Deliberately drained of its historical context, the Confederacy came to stand for something like rebellion, or even something uncomplicatedly virtuous. In fact, the Confederacy was about upholding the institution of slavery in a nation that pretends to hold the equality of all as self-evident truth.

Looking to Germany for lessons on how to respond to historical crimes is incredibly valuable. As Neiman and others have argued, the process of denazification didn’t happen overnight. Many Germans resisted re-education. A 1952 poll showed two in five West Germans freely admitting they believed their nation would be better without Jews. It wasn’t enough to merely denazify. Germany, and Germans, had to be confronted with their horrors.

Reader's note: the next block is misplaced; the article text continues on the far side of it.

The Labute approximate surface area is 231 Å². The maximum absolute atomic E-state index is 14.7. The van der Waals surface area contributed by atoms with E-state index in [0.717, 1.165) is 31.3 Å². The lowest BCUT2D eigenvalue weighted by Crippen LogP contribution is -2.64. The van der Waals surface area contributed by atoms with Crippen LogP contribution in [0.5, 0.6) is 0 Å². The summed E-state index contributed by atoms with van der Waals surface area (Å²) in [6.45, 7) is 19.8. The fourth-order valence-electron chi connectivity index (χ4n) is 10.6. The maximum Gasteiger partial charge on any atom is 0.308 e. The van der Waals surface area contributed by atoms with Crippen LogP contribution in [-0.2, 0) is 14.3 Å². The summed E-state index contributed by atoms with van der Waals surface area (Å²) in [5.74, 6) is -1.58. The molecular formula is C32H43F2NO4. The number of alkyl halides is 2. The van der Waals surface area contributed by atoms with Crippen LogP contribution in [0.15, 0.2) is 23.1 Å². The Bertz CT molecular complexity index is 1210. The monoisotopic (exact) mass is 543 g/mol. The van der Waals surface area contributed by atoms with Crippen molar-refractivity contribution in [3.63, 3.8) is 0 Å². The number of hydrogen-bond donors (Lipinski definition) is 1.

A culture of remembrance (Erinnerungskultur) emerged to implicate citizens in, and engage them with, their terrible history. German police cadets, for example, are required to visit former death camps, in order to understand first-hand the atrocities of Nazi policing. In 1992, the artist Gunter Demnig began installing raised stones called Stolpersteine (or “stumbling blocks”) at the shops or last known residences of Nazism’s victims.

Changing public conceptions of historical memory is hard work. But the case of postwar Germany shows that a serious national self-reckoning is not only possible, but worth it. Perhaps, in time, the very idea of a truck ripping around the American south, proudly brandishing a Confederate bumper sticker, will seem so ludicrous as to be laughable.

Jоhn Sеmlеy

Library of Congress

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Guardian US is the regional extension of The Guardian, a British daily newspaper originally known as the Manchester Guardian from 1821 to 1959. This article from theguardian.com is published under the limited redistribution rights of its open license terms. Syndicated courtesy of Guardian News & Media Ltd.